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ANC, MJC to hold protest against Israel




They say the march – in solidarity with Palestinians in Gaza – will aim to express “growing anger from our members and communities against the increased violence of the Israeli regime and the clamping down on the March of Return”.

The protesters will demand “decisive action to be taken by our government, starting with the implementation of the downgrade of the South African Embassy in Israel”, said ANC provincial secretary Faiez Jacobs at a media briefing on Wednesday.

Leaders of the MJC, as well as of the ANC Youth League and BDS, also called on the people of the Western Cape to join the protest. Maulana Abdul-Khaliq Allie of the MJC said that the organisation supports the BDS campaign and that, just like South Africans are dealing with land expropriation, so are Palestinians. “This is land that we own,” he said.

In response to this statement, SA Zionist Federation chairman Ben Swartz asked rhetorically: “When the MJC says: ‘This is land that we own’, who is it speaking for? Is this a religious war? Is the MJC Palestinian?”

Reverend Edwin Arrison, chairperson of the NC4P, told the media about “South Africa Park”, where the South African flag flies in Israel. This, thanks to donations made to the Jewish National Fund by many South African Jews in order to build trees there. Arrison called the park “completely unacceptable, as it looks like South Africa supports the destruction of Palestinian villages”.

Muhammad Desai, national co-ordinator of BDS South Africa, compared Israel’s defence of its Gaza border to the Sharpeville massacre, saying it should be isolated from the international community.

Muhammad Khalid Sayed, chairman of the ANC Youth League in the Western Cape, said: “The media usually protect the ‘Zionist lobby’.” He added that this march was not “merely to drum up support for the ANC ahead of elections, but to hold Israel to account”.

Sayed promised to bring Cape Town to a standstill, and said he would also demand that South Africans serving in Israel’s Defence Forces be criminalised.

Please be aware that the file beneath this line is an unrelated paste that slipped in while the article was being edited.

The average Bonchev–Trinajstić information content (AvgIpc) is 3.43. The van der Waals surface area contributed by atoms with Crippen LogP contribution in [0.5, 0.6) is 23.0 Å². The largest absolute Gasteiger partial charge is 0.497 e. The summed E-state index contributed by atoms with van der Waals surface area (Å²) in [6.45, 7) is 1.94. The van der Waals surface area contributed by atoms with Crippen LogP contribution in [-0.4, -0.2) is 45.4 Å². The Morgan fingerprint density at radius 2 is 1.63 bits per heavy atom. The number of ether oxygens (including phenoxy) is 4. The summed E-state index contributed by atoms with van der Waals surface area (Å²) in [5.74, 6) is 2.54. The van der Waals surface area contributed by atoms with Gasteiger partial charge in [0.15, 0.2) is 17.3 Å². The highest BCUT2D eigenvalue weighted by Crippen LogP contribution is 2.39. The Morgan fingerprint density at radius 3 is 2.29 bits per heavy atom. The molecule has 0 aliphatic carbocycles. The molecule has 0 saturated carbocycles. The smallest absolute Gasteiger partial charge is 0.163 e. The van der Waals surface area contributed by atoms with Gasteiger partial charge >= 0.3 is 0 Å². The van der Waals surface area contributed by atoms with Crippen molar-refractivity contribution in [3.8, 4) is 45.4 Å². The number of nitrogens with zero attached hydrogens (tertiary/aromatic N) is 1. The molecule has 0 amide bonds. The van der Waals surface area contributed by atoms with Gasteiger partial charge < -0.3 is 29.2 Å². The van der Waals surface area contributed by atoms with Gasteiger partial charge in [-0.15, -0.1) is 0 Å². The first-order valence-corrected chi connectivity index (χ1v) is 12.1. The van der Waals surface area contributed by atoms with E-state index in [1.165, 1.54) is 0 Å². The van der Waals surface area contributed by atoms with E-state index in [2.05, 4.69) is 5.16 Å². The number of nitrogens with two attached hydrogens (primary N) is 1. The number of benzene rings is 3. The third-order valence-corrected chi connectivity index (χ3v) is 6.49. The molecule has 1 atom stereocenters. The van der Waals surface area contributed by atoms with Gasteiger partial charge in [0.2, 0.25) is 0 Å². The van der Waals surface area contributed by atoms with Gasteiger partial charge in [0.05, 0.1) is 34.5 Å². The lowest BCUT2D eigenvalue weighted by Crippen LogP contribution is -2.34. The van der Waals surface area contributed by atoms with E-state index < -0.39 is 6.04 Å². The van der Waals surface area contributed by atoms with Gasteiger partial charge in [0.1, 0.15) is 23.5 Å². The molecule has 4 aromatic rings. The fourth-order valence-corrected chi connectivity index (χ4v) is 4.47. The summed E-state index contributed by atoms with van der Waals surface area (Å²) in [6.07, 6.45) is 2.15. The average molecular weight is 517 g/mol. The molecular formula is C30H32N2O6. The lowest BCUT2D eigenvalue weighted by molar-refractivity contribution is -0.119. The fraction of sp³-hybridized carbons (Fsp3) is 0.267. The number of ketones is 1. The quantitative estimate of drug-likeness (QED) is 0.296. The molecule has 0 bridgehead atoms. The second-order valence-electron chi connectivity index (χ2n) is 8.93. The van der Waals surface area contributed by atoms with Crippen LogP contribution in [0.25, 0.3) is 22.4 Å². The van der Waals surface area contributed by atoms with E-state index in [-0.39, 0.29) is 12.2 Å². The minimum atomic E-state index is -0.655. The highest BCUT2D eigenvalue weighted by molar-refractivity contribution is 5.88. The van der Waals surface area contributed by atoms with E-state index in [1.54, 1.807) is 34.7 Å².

In answering a question from the SA Jewish Report about whether the ANC still supports a two-state solution, Jacobs said the party supported a negotiated settlement that could lead to one state. For its part, the MJC declared that it only supported a one-state solution, calling a two-state solution “Bantustan ideology”.

Swartz commented: “What is most concerning for South Africa and South African Jewry is how the ANC is no longer calling for a two-state solution. A one-state solution is, in simple terms, calling for the destruction of the State of Israel. The ANC needs to stop and evaluate the path it is being blindly led down.

“If this is the position it wants to take, it has quantifying implications for everyone. It is a radical position that not even Arab countries are taking. Does the ANC want to align itself with Iran and Hamas? It is going over the edge and is no longer in touch with the situation on the ground.”

At the press briefing, Terry Crawford-Browne of the Palestine Solidarity Campaign demanded that the government go beyond a downgrade of South Africa’s embassy in Israel, calling for severing ties completely with the Jewish state. Other members of the media asked for clarification on what the downgrade meant.

The organisers assured the Jewish community that the march will be peaceful, that it will take place with permission and that there won’t be any vandalism or threats to safety.

They said that this march “is not against Jewish people but against Zionism”, and called on “our Jewish compatriots who love freedom and democracy to join the march”.

Said Swartz: “The fantasy that Jews and the land of Israel can be separated is exactly that. No matter how often that lie is repeated, it will never become a reality, and the absolute overwhelming majority of Jews will always stand by, and remain connected to, Israel.”

Joshua Hovsha, director of the Cape SA Jewish Board of Deputies, said the board “supports all people’s right to protest and to freedom of speech”.

“However,” he added, “we are concerned about the Western Cape ANC’s motivation behind the march, especially in the context of recent anti-Semitic remarks made in provincial government and past patterns of anti-Semitism in the ANC Western Cape, such as when Tony Ehrenreich called for ‘an eye for an eye’ against the Jewish community.

“We welcome open dialogue with the ANC and MJC, but our invitations have been ignored to date. We aim to make the Western Cape a place for no hate, where political parties and various faiths engage and understanding is promoted. Our focus should be working together to make our province a better place,” said Hovsha.

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1 Comment

1 Comment

  1. Sheryl

    Apr 19, 2018 at 12:50 pm

    ‘This is so crazy! Whatever happened to the good old days in S.A where this would be ever happen!’

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